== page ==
|Other Indic languages||409,631||244,847||164,784|
|Other Dravidian languages||241,678||184,233||57,445|
|Other languages of Asia||384,154||175,146||209,008|
Asian American religious preferences are wide-ranging and tend to be more diverse than those other races in the United States. The growth of Asian American immigration since 1965 has contributed to this diversity. Until recently, a dearth of scholarship regarding Asian American religious beliefs led to a stereotype that Asian Americans are not religious or spiritual. Although 59 percent of Asian Americans believe strongly in the existence of one or more gods, 30 percent identify as "secular" or "somewhat secular." Only 39 percent of Asian American households belong to a local church or temple, due to atheism or adherence to Eastern religions without congregational traditions.
Although no one religious affiliation claims a majority of Asian Americans, about 45 percent of them adhere to some form of Christianity. A Trinity College survey, conducted in 2008, found that 38 percent of Christian Asian Americans are Catholic; Filipino Americans are majority Catholic, and a significant minority of Vietnamese Americans are as well. It found that of all demographic populations, Asian Americans had the highest number of respondents who did not claim a religion or refused to divulge their religious affiliation. Various surveys have put this number between 23 and 27 percent of Asian Americans. It also found that 8% of Asian Americans are Muslim; many of these Muslim Asian Americans come from, or trace their ancestry to, Bangladesh, China, India, Indonesia, Malaysia, and Pakistan.
A Gallup poll conducted in 2010 found that Asian Americans were the group least likely to say that religion was important in their daily lives, although a 54 percent majority of respondents still said that religion was important in their daily lives. In 2012, a survey was conducted by the Pew Research Center of the Faiths of Asian Americans, and it found that Christianity had the largest plurality (42%) of Asian American respondents, followed by those who were unaffiliated (26%). The three next largest faiths, of those who responded, were Buddhist (14%), Hindu (10%), and Muslim (4%).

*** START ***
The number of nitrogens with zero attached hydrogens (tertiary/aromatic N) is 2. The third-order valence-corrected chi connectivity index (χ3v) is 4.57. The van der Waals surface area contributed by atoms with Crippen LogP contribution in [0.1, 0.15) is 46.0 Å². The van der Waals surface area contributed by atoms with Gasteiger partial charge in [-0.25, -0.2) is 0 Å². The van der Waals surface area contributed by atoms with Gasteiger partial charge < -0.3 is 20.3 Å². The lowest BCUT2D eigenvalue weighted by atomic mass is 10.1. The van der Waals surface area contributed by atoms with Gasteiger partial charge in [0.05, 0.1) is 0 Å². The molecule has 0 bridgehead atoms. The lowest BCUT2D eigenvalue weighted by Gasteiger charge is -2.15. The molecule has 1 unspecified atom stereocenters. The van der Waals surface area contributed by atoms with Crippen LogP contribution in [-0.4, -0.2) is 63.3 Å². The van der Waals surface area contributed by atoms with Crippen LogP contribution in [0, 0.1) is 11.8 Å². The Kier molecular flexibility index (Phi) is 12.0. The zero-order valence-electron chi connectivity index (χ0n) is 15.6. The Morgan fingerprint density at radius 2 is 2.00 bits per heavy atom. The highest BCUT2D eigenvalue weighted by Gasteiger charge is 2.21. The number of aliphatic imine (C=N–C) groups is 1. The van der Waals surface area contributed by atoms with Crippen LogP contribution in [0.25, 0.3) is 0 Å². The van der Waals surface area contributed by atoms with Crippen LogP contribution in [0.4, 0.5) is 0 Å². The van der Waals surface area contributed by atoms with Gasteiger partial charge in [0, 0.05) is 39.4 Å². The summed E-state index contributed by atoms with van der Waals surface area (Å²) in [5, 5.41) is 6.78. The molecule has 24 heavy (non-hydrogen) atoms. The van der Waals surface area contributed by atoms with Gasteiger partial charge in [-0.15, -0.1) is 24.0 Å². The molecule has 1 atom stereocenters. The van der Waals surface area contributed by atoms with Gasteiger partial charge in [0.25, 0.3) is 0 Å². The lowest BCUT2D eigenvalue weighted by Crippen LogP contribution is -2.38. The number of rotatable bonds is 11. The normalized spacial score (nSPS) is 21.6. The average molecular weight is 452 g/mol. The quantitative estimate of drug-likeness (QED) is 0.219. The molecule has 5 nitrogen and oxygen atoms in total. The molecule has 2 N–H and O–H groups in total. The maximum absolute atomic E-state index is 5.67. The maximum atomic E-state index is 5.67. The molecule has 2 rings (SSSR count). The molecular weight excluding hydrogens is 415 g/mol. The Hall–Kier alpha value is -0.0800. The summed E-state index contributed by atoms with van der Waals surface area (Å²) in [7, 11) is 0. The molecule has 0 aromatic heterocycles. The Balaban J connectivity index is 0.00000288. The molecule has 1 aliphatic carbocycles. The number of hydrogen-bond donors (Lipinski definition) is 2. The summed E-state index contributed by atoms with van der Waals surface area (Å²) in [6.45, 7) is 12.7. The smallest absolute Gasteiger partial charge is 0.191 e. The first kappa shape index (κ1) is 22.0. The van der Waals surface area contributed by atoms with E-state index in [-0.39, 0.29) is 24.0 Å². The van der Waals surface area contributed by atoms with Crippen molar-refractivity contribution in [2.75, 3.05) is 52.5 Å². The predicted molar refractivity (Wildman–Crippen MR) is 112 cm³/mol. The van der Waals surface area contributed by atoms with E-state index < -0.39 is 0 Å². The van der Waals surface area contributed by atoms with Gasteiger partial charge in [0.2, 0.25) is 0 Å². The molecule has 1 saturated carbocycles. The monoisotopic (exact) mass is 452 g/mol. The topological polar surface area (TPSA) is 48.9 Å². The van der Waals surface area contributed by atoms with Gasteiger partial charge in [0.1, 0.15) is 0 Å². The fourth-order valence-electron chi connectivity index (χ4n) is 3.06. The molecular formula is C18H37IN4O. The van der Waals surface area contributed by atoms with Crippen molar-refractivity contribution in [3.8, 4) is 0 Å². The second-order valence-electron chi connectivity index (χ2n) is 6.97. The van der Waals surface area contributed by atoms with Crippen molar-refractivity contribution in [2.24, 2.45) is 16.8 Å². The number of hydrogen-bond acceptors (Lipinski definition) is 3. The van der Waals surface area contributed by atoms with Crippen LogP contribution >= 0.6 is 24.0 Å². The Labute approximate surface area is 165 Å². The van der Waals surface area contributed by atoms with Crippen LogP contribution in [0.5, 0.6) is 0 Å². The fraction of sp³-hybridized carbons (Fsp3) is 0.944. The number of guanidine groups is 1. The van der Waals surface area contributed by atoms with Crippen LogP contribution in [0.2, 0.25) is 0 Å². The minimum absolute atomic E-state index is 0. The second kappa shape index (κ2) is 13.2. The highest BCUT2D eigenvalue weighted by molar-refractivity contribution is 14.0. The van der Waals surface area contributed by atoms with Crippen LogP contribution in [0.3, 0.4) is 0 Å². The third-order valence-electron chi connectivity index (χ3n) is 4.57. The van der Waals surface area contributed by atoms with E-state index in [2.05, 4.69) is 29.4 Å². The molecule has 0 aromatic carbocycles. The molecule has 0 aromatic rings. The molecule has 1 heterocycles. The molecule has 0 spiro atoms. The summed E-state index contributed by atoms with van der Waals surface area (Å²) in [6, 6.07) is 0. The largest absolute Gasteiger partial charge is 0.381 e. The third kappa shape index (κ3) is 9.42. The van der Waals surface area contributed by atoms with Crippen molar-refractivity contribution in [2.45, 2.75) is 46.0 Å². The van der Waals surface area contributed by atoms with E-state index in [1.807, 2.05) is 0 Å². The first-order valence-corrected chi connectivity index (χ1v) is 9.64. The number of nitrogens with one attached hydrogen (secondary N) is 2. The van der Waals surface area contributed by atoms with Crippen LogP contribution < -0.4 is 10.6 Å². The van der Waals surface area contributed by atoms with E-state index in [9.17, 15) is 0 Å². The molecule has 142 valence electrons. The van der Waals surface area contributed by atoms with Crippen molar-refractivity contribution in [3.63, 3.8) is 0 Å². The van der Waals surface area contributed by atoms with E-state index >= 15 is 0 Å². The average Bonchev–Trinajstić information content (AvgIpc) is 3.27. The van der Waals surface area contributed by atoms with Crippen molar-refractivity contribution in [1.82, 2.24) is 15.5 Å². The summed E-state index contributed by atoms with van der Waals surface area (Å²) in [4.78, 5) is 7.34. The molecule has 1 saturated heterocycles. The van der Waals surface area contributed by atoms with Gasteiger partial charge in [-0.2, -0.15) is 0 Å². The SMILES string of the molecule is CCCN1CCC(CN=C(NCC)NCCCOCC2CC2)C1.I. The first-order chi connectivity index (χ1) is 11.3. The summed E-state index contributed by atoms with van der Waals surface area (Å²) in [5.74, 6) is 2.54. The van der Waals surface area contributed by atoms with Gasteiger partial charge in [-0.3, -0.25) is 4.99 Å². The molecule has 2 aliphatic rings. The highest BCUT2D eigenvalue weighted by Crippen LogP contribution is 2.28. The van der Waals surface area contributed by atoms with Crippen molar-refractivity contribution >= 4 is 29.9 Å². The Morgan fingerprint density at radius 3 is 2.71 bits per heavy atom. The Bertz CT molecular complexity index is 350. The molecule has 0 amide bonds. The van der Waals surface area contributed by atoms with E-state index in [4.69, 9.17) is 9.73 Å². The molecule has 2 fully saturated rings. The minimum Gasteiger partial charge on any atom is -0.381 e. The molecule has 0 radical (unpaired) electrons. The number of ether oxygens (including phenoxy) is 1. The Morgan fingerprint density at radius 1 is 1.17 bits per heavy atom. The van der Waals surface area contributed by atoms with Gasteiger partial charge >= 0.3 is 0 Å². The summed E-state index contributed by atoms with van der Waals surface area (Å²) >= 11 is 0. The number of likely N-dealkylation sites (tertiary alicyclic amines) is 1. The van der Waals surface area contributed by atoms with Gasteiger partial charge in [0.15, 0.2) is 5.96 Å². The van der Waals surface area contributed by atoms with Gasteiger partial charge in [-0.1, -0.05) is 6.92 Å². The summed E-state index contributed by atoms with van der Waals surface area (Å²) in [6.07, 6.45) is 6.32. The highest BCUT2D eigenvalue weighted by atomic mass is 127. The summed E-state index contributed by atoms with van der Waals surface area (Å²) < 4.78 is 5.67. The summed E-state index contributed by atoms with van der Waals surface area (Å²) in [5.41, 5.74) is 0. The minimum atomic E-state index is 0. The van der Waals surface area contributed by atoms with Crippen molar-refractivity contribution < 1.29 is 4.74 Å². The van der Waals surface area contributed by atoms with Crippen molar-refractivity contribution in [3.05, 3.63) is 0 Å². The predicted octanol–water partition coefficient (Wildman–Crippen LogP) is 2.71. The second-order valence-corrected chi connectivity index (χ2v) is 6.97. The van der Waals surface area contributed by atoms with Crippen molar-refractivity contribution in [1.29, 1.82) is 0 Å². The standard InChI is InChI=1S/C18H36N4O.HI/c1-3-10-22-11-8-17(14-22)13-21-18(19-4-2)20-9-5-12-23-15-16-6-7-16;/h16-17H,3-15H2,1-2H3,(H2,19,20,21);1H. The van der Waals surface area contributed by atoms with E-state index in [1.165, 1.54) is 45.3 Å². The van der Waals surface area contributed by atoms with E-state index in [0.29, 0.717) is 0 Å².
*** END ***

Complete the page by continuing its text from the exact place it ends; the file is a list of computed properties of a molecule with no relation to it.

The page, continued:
According to a Gallup survey conducted from June to September 2012, 4.3 percent of Asian Americans self identify as LGBT. This compares with 4.6 percent of African-Americans, 4 percent of Hispanic-Americans, 3.2 percent of Caucasian-Americans, and the overall 3.4 percent of American adults that self identify as LGBT in the total population.
In a Gallup survey conducted in 2017, 4.9 percent of Asian Americans identified as LGBT, representing the second-highest growth of LGBT representation among African Americans, Hispanic Americans, and Caucasian Americans.
U.S. states and territories
|District of Columbia||26,857||4.5||6,583||3,670||6,417||2,010||2,990||1,856||3,331|
|Northern Mariana Islands||26,908||49.9||3,659||19,017||—||795||2,253||—||1,184|
|Virgin Islands (U.S.)||1,457||1.4||—||—||—||—||—||—||1,457|
|United States of America||17,320,856||5.6||4,010,114||3,416,840||3,183,063||1,304,286||1,706,822||1,737,433||1,962,298|
The above list displays the population of Asian Americans ("Alone, or in combination") in US states, Puerto Rico, and the District of Columbia, according to the 2010 United States Census;
Chinese Americans figures include Taiwanese Americans; Data for the territories (except Puerto Rico) is from American FactFinder's 2010 United States Census data
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Total Groups Tallied: 22,408,464 +/-43,477